Masterpiece Art, Dubai, are delighted to present an exhibition of contemporary painting exploring key historical figures within the Abrahamic faiths - Christianity, Islam and Judaism - with contextual, poetic accompaniments written by Steven O'Brien, Editor of The London Magazine and author of Britannic Myths (2017). The Abrahamic Family: JOE MACHINE, will be the artist's debut in Dubai and the United Arab Emirates. Extended until 21st August 2021.
The Abrahamic Family: JOE MACHINE
There was a time when the art of painting - the visual image made by hand - was the dominant factor in visual communication, which in turn enjoyed a universal role in the conversation between cultures, transcending the barriers imposed by differing languages. This situation has now to some extent been changed by the increasing roles of still photography and film.
In today’s society, we have access to a vast mass of mechanically produced images. Many of these contain a strong element of what we recognise as artistic intervention – that is they are subjective comments on what has been seen and then recorded, but they are not the products of independent imagination. Subjectivity, however, intrudes even when today’s painters are determined to exclude it, as for example when they are trying to produce a portrait, or the realist image of a still life or a landscape.
One result of this situation has been the rise in Western art, from the early 20th century onwards, of purely abstract art – of images that make no apparent reference to what has been seen, but which exist as independent visual inventions. Another more recent consequence in much contemporary figurative painting has been an obsessive fascination with self-portraiture. It is as if the only kind of image over which painters now feel they have unchallenged control is the image of the self.
This new series of paintings by British artist Joe Machine deliberately challenges these assumptions. They are examples of what used to be called ‘history painting’, which was for a long time revered as in the West, the highest, most ambitious form of artistic expression. They represent imagined personages and scenes, set in remote periods of the past. Most of them refer to the Christian tradition, but there are, in addition, references both to the traditions of Judaism, and to those of Islam.
Many of the personages represented will be obscure even to a very well-informed Christian audience. Who, for example, was St Dunstan (said to have been born around the year 909 Christian era), who foiled the Devil, frustrating the Evil One’s plans on numerous occasion? And who immediately, when his name is mentioned, recalls the story of Aristobules, of Jewish Cypriot origin, first Bishop of Roman Britain, brother to the Apostle Barnabas? Aristobules is revered as a saint in the Orthodox Church, and Cypriot folklore says that he was eventually eaten by cannibals.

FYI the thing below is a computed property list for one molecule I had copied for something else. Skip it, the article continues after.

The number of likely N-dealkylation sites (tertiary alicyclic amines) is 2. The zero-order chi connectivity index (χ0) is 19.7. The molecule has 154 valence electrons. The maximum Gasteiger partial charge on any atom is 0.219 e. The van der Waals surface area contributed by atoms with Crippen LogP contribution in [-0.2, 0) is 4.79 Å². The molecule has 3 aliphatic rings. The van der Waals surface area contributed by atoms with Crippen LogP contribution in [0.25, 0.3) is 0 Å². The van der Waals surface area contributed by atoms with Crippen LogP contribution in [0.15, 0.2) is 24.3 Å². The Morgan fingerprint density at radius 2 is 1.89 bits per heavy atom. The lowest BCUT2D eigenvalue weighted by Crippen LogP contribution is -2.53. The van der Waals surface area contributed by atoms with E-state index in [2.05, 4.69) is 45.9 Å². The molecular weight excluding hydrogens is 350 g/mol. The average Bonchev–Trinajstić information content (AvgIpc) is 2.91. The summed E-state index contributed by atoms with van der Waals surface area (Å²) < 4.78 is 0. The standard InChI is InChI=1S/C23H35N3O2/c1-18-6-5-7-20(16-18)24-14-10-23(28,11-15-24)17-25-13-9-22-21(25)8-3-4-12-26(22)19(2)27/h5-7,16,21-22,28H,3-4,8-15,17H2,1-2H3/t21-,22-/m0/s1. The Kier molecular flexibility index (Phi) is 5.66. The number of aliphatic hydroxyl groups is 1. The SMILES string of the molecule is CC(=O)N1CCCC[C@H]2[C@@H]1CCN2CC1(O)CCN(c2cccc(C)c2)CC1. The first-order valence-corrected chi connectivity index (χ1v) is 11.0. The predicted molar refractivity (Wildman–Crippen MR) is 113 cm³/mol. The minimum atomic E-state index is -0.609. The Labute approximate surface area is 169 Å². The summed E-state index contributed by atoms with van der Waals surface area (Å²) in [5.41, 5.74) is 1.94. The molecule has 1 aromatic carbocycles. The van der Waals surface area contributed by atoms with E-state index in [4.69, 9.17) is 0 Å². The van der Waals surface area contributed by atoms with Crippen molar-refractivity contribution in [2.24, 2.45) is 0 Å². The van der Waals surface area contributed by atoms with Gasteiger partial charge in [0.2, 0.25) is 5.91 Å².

There are references to better known stories as well. One painting represents an encounter between the English king and crusader Richard the Lionheart and his legendary Islamic opponent Saladin, two chivalrous captains of armies, meeting as equals.
The style and format chosen for these works is consistent. The images owe their characteristics to a number of related sources. First of all, and most obviously, to medieval book illustrations. But also, to both Persian and Mughal miniature painting. All these modes are particularly well suited to visual narrative, they are also well adapted to delivering crisply iconic versions of the subjects and personages portrayed. There is no attempt at realistic portrayal. The actors in these scenes are iconic entities.
If one looks, for example, at two scenes with – in the historical sense – quite widely divorced subject-matter, one notes the consistency of approach. One image portrays the Caliph of Cordoba, the Islamic ruler of what, in medieval times, was quite a large share of the territory we now call Spain. The other shows an encounter between King Arthur, legendary defender of Britain against the invading Saxons, hero of the largely fanciful narratives about King Arthur and the Round Table, and the enchanter Merlin. The images are designed to offer the spectator who looks at them the essence of the personages depicted.
One of the ways in which some contemporary art has, in very recent developments, seemed to return to aspects of the past has been through a renewal of interest in narrative. In one way, this is not, if one thinks about it, entirely unexpected. Many aspects of contemporary culture are linked to an interest in storytelling. These popular narratives range from serials on television to comic strips in newspapers. Pop Art, at first glance very different from what Joe Machine offers here, often has a strong narrative thrust. The images offered in this exhibition do not string out the stories they offer sequentially, as strip-cartoons do. Instead of that, they seek to encapsulate the whole story within one location. The whole story exists within a frame, sometimes encapsulated in a single human figure - Nimue of the Pale Countenance, for example.
In this sense, Joe Machine can be thought of, not as an archaising artist, but as one who is very much of our own time. Written by Edward Lucie-Smith (2021)
Edward Lucie-Smith: British critic well known for numerous books about modern and contemporary art. Some of these are now regarded as standard texts, and have been through numerous revised editions and been frequently translated. He is widely travelled, including visits to China, Russia, the Gulf States, Iran, India and most of the nations of Latin America.